Disney Is Breaking The Hollywood Marketshare Record

Disney, Marvel and Star Wars

Not every film released under the Disney banner in 2016 has been a hit (see: Alice Through the Looking Glass, The BFG), but the Mouse House has still had one of the strongest years at the box office in history. This past May, they set a new record for fastest to $1 billion at the domestic box office, and that was just one day into Captain America: Civil War's dominant run and a month prior to Finding Dory becoming the highest-grossing movie of the year in the U.S. Early on, the studio rode on the success of titles like Star Wars: The Force AwakensZootopia, and The Jungle Book.

In 2015, Universal made several headlines for their impressive crop of blockbusters that included Furious 7, Jurassic World, and Minions. They ended the year with a whopping $2.4 billion domestically, which accounted for 21.3 percent of the total movie marketshare in America. Towards the end of August 2016, Disney is on pace to blow those figures out of the water and set new all-time highs for the film industry.

According to The Wrap, as of August 21, 2016, Disney films have grossed a collective $2.1 billion in North America, which is good for 26.9 percent of the marketshare. Star Wars 7 made $285 million of its $937 million since the calendar turned to January, and the numbers posted by Zootopia ($341.2 million), The Jungle Book ($363.2 million), Civil War ($407.7 million), and Finding Dory ($478.7 million) have given Disney executives plenty of reasons to smile. Given that the studio owns Pixar, Marvel, and Lucasfilm (three of the premier names in entertainment), it shouldn't come as any surprise they've been this successful.

Doctor Strange (Benedict Cumberbatch) casts a spell

The money should keep rolling in for Disney as we make our way through the fall and winter. Marvel Studios will continue their Phase 3 when Doctor Strange premieres on November 4, 2016, and Disney Animation's Moana (starring box office gold Dwayne Johnson) opens November 23, 2016. And of course, audiences will return once more to the galaxy far, far away with Rogue One: A Star Wars Story, which entered the year as the most anticipated film. Depending on how things shake out, there's a good chance the top five movies of the year domestically are all Disney projects. As it stands now, they've released three of the top five.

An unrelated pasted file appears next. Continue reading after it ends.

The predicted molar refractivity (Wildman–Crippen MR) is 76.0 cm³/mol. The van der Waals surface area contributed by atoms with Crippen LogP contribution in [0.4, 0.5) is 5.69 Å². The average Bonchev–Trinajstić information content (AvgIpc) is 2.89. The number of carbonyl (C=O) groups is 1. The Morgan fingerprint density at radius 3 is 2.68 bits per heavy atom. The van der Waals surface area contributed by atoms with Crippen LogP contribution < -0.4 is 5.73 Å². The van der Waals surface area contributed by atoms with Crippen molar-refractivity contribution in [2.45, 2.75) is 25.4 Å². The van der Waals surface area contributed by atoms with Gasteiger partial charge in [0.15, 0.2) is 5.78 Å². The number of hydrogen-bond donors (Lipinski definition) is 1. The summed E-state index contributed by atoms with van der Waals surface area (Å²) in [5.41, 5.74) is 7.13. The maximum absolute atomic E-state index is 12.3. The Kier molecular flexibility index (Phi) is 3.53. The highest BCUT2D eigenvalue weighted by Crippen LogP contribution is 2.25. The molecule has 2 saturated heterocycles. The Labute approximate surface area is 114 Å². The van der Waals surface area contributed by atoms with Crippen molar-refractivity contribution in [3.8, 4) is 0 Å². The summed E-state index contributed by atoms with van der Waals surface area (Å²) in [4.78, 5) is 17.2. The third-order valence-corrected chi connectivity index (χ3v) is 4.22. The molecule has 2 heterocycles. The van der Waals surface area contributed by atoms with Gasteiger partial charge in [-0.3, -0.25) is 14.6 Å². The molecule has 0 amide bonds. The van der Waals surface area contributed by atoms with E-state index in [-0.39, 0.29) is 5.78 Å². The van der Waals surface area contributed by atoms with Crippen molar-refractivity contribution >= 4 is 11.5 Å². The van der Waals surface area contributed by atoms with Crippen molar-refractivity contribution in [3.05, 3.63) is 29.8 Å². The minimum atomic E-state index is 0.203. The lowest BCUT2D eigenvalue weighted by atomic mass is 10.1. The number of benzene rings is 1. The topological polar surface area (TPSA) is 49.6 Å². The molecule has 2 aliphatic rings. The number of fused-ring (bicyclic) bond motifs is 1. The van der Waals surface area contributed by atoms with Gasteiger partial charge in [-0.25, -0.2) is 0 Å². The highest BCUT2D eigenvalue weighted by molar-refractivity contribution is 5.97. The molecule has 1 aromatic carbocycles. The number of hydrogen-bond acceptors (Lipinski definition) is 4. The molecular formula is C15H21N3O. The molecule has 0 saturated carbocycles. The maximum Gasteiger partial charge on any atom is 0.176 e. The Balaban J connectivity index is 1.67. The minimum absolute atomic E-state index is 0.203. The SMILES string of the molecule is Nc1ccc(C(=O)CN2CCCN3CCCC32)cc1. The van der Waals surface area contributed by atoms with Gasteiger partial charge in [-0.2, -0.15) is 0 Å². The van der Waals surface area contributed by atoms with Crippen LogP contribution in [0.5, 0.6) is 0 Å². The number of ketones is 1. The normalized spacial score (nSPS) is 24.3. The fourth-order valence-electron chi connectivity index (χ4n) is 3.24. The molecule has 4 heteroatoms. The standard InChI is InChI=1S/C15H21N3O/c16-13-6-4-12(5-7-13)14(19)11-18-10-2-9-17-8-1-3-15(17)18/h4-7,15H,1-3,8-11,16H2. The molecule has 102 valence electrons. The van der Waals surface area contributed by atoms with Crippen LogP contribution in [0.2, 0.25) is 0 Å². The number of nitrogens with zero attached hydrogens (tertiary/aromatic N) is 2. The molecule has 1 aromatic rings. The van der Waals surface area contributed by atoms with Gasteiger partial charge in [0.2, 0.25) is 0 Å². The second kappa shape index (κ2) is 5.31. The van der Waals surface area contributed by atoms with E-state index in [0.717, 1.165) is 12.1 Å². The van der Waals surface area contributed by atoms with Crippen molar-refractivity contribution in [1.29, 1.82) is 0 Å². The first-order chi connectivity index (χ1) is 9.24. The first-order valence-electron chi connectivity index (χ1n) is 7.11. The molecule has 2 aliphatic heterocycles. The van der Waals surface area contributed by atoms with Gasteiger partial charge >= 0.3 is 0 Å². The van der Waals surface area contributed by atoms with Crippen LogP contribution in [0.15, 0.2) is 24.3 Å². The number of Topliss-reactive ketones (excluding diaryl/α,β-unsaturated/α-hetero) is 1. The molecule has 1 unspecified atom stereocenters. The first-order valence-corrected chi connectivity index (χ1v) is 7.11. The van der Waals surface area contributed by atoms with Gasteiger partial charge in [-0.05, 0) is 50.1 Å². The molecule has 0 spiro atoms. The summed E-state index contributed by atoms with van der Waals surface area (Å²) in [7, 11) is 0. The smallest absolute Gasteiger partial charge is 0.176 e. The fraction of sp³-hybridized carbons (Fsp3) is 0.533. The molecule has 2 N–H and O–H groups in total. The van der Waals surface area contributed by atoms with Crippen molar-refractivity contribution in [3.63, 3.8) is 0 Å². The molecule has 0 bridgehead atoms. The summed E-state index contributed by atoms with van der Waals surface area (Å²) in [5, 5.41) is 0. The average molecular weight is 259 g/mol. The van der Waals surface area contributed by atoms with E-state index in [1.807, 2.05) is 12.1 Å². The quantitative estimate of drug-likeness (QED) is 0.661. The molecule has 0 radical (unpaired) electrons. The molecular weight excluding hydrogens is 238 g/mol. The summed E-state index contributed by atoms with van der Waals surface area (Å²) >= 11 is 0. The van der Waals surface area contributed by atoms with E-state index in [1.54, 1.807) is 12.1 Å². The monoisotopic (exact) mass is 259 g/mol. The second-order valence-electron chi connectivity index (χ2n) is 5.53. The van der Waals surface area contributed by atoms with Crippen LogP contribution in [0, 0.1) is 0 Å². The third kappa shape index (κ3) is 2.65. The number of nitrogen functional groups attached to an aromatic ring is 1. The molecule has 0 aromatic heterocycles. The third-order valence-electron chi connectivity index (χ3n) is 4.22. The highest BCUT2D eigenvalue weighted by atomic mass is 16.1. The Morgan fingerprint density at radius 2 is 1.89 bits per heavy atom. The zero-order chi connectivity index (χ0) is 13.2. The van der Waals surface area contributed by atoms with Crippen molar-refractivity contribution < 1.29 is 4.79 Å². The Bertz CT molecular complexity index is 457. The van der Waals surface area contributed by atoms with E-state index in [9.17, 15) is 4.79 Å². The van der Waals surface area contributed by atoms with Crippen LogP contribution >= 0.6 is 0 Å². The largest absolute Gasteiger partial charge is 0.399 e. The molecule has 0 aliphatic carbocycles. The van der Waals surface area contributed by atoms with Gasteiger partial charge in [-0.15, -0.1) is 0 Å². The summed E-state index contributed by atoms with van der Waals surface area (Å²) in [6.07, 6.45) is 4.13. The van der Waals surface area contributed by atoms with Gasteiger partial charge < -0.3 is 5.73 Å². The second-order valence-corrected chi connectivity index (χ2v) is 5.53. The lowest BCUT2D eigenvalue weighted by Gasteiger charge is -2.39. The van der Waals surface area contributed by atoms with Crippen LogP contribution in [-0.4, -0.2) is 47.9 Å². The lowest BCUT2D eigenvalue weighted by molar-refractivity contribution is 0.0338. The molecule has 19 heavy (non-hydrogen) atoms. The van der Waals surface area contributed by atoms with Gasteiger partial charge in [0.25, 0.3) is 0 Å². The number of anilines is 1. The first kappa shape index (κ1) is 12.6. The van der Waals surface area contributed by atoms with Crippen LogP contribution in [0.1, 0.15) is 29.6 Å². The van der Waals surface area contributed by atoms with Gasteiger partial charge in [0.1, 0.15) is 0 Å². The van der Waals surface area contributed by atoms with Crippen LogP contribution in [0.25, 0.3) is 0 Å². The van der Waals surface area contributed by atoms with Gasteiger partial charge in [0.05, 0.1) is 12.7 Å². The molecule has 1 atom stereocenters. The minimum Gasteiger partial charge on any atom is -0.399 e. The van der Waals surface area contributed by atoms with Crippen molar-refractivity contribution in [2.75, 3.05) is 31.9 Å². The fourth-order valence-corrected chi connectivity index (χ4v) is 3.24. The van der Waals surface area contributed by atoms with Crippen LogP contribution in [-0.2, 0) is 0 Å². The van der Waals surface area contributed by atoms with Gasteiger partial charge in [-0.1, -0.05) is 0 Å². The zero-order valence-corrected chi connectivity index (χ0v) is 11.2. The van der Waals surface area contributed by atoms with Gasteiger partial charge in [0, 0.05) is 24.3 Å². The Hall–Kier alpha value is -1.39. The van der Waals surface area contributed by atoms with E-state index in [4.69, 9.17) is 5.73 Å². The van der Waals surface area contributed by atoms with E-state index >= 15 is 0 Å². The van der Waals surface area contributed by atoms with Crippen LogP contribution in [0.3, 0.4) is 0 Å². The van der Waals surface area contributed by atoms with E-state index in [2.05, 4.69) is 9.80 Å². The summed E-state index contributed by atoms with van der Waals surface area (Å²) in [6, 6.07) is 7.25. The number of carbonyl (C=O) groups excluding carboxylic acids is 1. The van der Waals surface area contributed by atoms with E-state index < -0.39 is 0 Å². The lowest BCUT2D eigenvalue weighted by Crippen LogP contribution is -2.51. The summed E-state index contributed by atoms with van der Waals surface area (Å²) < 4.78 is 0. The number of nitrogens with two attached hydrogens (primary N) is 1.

As unprecedented as these dollar amounts are, 2017 could be even bigger for Disney. On the docket for that year they have MCU installments Guardians of the Galaxy Vol. 2 and Thor: Ragnarok (they do not receive a cut from the Spider-Man: Homecoming proceeds as part of their deal with Sony), two Pixar films (the highly-marketable Cars 3 and original work Coco), another live-action fairy tale remake (Beauty and the Beast), and the hotly awaited Star Wars: Episode VIII. Additionally, Disney will release the sequel Pirates of the Caribbean: Dead Men Tell No Tales in May 2017, which should do decent business, even if franchise fatigue is starting to settle in with that property.

Even the rosiest optimists may not have been able to predict these results for Disney when they made their various acquisitions of some of the biggest players in Hollywood tentpoles. However, there's no denying that all these investments paid off in spades and the Mouse House should continue to reap the benefits for years to come. For many people, they have set the blockbuster gold standard and consistently deliver quality products. In the day and age of being selective at the movies, that definitely counts for something.

Disney will release Doctor Strange on November 4, 2016; Moana November 23, 2016; and Rogue One: A Star Wars Story December 16, 2016 to add to their astronomical box office totals.

Source: The Wrap

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